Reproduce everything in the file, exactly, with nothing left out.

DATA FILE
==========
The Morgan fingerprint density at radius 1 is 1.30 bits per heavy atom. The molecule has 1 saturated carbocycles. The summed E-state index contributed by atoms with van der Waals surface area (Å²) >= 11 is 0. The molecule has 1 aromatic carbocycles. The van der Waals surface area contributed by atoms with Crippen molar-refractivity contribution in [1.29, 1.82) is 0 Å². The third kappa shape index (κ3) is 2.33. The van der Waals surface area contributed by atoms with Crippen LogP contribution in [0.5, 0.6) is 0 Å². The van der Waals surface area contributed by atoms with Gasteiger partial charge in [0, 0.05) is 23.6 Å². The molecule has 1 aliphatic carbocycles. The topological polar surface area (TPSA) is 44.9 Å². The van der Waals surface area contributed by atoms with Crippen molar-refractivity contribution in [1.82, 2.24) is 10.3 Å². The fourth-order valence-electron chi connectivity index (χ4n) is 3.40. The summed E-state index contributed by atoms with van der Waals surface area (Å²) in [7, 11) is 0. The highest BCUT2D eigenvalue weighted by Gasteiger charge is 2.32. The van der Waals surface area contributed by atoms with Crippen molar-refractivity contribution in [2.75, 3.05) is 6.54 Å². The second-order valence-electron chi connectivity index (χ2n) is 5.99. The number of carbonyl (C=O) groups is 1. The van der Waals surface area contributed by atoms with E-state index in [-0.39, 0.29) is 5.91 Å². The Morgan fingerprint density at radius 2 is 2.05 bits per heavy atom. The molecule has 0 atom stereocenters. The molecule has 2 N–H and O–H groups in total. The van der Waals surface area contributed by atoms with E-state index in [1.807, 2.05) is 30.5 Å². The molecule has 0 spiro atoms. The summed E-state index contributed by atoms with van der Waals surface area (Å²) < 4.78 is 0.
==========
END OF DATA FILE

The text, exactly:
The Morgan fingerprint density at radius 1 is 1.30 bits per heavy atom. The molecule has 1 saturated carbocycles. The summed E-state index contributed by atoms with van der Waals surface area (Å²) >= 11 is 0. The molecule has 1 aromatic carbocycles. The van der Waals surface area contributed by atoms with Crippen molar-refractivity contribution in [1.29, 1.82) is 0 Å². The third kappa shape index (κ3) is 2.33. The van der Waals surface area contributed by atoms with Crippen LogP contribution in [0.5, 0.6) is 0 Å². The van der Waals surface area contributed by atoms with Gasteiger partial charge in [0, 0.05) is 23.6 Å². The molecule has 1 aliphatic carbocycles. The topological polar surface area (TPSA) is 44.9 Å². The van der Waals surface area contributed by atoms with Crippen molar-refractivity contribution in [1.82, 2.24) is 10.3 Å². The fourth-order valence-electron chi connectivity index (χ4n) is 3.40. The summed E-state index contributed by atoms with van der Waals surface area (Å²) in [7, 11) is 0. The highest BCUT2D eigenvalue weighted by Gasteiger charge is 2.32. The van der Waals surface area contributed by atoms with Crippen molar-refractivity contribution in [2.75, 3.05) is 6.54 Å². The second-order valence-electron chi connectivity index (χ2n) is 5.99. The number of carbonyl (C=O) groups is 1. The van der Waals surface area contributed by atoms with E-state index in [-0.39, 0.29) is 5.91 Å². The Morgan fingerprint density at radius 2 is 2.05 bits per heavy atom. The molecule has 0 atom stereocenters. The molecule has 2 N–H and O–H groups in total. The van der Waals surface area contributed by atoms with E-state index in [1.807, 2.05) is 30.5 Å². The molecule has 0 spiro atoms. The summed E-state index contributed by atoms with van der Waals surface area (Å²) < 4.78 is 0.